Identifying confined spaces and using contractors

Date Posted: 08/26/2019
Confined Space

Your workplace likely contains some areas that are hard to reach, and may even be awkward to enter, such as crawlspaces. When these confined locations don't pose additional hazards to employees (such as atmospheric or physical hazards), your employees don't need special permission or procedures to enter them.

Some confined spaces, however, present hazards such as low oxygen, flammable or toxic gasses, or even converging walls that could trap and suffocate an employee in the space. The presence of such hazards makes them permit-required confined spaces. All employers should identify the existence of any permit spaces.

If your workplace contains any permit-required confined spaces, you must inform employees by posting danger signs (or by any other effective means) of the existence and location of them, and the danger posed by the permit spaces.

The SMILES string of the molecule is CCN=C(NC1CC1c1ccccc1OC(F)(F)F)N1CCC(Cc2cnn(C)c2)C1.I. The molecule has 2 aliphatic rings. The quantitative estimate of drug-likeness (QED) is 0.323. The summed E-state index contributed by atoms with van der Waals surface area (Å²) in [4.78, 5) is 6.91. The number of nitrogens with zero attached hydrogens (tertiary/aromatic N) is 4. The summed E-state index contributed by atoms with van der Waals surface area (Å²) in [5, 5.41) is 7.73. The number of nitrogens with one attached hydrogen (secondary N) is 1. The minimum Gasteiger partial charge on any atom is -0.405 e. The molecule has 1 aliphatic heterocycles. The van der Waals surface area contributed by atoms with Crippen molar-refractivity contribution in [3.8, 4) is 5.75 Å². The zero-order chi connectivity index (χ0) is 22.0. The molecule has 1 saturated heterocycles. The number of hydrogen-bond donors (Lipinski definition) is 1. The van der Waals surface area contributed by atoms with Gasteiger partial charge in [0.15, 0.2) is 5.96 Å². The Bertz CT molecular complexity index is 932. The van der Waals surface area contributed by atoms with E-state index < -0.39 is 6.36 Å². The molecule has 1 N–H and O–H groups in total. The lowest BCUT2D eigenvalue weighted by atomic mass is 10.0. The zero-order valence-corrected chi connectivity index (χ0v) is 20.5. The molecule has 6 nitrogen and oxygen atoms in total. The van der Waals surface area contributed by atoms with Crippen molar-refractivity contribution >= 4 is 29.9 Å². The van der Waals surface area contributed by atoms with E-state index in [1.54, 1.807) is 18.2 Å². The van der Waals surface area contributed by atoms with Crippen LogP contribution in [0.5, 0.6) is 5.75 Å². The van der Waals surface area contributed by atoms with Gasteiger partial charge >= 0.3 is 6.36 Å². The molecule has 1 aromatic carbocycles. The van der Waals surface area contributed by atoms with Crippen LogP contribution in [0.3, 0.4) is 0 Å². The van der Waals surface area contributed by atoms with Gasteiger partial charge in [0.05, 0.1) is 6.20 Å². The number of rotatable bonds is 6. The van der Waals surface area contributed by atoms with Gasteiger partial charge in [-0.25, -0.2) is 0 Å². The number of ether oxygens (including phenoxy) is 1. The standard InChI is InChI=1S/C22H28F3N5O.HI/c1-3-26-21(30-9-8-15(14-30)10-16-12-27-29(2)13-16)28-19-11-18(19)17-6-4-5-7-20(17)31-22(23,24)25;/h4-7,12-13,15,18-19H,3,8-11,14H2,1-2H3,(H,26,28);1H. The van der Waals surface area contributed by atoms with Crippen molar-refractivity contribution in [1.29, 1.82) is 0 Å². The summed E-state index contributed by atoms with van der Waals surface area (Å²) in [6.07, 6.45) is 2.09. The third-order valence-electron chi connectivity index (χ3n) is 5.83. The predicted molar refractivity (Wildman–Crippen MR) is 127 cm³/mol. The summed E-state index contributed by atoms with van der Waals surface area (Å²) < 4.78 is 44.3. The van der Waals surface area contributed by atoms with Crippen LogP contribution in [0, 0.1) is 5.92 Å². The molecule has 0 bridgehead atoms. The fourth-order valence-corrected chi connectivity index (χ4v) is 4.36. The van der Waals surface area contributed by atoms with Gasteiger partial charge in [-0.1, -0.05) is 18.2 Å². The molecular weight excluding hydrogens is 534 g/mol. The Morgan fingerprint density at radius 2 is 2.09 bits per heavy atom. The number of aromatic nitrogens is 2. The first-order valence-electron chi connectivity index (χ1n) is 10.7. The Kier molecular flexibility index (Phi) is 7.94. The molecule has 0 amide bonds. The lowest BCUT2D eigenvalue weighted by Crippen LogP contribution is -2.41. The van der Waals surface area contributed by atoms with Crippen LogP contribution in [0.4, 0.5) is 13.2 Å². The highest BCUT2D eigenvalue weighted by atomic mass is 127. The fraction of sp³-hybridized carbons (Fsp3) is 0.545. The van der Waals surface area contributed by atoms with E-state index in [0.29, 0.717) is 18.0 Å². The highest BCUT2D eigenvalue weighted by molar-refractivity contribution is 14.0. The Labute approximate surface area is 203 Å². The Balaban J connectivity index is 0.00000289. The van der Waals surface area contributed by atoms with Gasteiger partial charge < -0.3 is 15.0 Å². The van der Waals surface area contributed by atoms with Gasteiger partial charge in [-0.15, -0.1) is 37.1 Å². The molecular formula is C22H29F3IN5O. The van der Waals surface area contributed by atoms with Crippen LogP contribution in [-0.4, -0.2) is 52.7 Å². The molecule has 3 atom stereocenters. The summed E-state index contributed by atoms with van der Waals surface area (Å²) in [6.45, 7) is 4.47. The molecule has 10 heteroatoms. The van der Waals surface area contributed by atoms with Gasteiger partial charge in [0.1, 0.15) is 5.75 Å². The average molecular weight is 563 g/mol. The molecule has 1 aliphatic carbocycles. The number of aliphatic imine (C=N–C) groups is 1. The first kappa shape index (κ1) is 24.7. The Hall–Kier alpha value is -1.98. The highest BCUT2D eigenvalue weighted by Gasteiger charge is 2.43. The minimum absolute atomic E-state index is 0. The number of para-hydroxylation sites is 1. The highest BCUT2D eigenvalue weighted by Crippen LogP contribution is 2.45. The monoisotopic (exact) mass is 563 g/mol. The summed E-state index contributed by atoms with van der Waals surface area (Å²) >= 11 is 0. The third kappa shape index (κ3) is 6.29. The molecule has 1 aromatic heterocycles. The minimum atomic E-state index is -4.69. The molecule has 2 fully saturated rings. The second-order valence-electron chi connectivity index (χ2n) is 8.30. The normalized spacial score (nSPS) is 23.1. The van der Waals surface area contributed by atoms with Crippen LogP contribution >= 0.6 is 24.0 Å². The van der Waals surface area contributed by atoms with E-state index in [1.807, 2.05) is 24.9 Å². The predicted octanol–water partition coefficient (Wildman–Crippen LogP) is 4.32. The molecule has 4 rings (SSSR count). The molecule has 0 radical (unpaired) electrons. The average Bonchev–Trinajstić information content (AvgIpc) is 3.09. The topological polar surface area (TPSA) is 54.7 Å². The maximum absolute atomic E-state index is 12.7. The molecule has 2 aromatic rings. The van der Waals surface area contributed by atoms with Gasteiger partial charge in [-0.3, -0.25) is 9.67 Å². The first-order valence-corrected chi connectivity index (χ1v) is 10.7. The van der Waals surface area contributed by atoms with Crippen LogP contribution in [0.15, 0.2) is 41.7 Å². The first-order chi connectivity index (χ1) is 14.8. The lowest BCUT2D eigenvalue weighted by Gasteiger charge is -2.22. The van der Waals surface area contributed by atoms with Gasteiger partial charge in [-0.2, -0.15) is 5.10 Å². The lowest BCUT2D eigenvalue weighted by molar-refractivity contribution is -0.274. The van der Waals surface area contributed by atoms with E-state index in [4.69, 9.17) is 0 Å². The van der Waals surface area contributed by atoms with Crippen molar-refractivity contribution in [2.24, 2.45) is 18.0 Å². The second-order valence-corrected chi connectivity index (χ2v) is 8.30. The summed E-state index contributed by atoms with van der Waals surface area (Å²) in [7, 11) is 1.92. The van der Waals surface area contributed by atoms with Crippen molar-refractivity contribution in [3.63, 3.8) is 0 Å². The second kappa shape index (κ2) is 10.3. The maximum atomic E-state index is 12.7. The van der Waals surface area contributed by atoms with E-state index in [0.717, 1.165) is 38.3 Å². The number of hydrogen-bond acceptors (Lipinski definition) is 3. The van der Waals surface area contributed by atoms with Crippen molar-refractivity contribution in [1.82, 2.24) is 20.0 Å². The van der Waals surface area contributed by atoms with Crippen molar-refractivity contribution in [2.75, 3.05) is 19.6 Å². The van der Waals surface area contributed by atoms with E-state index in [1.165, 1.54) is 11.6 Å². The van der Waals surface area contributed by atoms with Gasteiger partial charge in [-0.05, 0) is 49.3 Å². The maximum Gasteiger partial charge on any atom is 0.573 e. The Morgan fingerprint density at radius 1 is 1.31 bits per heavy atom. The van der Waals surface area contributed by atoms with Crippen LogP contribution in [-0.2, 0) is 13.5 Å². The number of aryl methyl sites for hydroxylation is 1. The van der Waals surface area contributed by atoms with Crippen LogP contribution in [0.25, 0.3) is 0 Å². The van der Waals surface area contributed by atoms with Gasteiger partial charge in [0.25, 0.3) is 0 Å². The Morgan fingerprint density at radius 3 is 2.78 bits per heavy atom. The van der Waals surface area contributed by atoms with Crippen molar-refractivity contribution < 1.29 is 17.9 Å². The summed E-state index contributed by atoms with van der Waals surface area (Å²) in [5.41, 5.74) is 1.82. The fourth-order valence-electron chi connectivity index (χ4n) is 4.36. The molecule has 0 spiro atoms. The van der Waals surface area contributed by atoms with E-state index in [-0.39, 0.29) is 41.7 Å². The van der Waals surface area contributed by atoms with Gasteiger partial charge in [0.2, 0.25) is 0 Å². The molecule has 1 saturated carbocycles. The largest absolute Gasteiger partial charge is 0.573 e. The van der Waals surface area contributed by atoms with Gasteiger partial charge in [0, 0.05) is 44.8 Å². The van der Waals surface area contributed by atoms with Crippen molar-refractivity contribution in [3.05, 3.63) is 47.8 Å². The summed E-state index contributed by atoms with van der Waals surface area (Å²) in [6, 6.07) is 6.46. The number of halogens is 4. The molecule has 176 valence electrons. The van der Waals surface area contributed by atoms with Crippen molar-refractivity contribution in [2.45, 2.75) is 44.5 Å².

If you decide that your employees will not enter permit spaces, you must still take effective measures to prevent your employees from entering the permit spaces.

For necessary maintenance, you might decide to hire a contractor, or your employees might share entry operations. Either way, you'll have some obligations to the contractor.

Using contractors

Even if contractors will handle all permit space entry, you aren’t free from responsibilities. The contractor will need information regarding permit space hazards and entry operations. As the host employer, you must:

  • Inform the contractor that permit space entry is allowed only through compliance with a permit space program meeting OSHA's requirements;
  • Tell the contractor about the elements that make the confined space a permit space, including the hazards identified and your experience with the space; and
  • Advise the contractor of any precautions or procedures you've implemented to protect employees in or near permit spaces where contractor personnel will be working.

You and the contractor will need to coordinate the entry and operations because certain activities near a permit space could affect conditions within the space. For example, running a generator nearby might introduce exhaust into the space.

Once the contractor has concluded the entry operations, you and the contractor must meet to discuss the program that was followed, as well as any hazards confronted.

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